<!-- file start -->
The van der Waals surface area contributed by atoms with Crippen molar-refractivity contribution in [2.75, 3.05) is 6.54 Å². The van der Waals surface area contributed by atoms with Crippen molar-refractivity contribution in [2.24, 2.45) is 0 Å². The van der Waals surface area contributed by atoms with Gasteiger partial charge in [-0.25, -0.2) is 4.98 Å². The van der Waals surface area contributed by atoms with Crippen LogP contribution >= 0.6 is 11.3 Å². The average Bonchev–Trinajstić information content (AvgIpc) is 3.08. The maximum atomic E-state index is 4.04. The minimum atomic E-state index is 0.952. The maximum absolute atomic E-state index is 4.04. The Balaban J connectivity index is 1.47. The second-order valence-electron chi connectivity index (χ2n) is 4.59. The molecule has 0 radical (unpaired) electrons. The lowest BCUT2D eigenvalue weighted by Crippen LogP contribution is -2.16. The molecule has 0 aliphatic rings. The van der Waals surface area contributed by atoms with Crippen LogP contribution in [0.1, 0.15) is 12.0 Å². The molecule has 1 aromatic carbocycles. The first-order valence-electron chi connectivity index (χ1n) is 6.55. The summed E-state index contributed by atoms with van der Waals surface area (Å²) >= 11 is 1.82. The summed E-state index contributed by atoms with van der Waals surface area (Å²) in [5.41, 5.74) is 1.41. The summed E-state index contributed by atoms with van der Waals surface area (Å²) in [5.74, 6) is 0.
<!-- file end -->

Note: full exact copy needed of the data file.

The van der Waals surface area contributed by atoms with Crippen molar-refractivity contribution in [2.75, 3.05) is 6.54 Å². The van der Waals surface area contributed by atoms with Crippen molar-refractivity contribution in [2.24, 2.45) is 0 Å². The van der Waals surface area contributed by atoms with Gasteiger partial charge in [-0.25, -0.2) is 4.98 Å². The van der Waals surface area contributed by atoms with Crippen LogP contribution >= 0.6 is 11.3 Å². The average Bonchev–Trinajstić information content (AvgIpc) is 3.08. The maximum atomic E-state index is 4.04. The minimum atomic E-state index is 0.952. The maximum absolute atomic E-state index is 4.04. The Balaban J connectivity index is 1.47. The second-order valence-electron chi connectivity index (χ2n) is 4.59. The molecule has 0 radical (unpaired) electrons. The lowest BCUT2D eigenvalue weighted by Crippen LogP contribution is -2.16. The molecule has 0 aliphatic rings. The van der Waals surface area contributed by atoms with Crippen LogP contribution in [0.1, 0.15) is 12.0 Å². The molecule has 1 aromatic carbocycles. The first-order valence-electron chi connectivity index (χ1n) is 6.55. The summed E-state index contributed by atoms with van der Waals surface area (Å²) >= 11 is 1.82. The summed E-state index contributed by atoms with van der Waals surface area (Å²) in [5.41, 5.74) is 1.41. The summed E-state index contributed by atoms with van der Waals surface area (Å²) in [5.74, 6) is 0.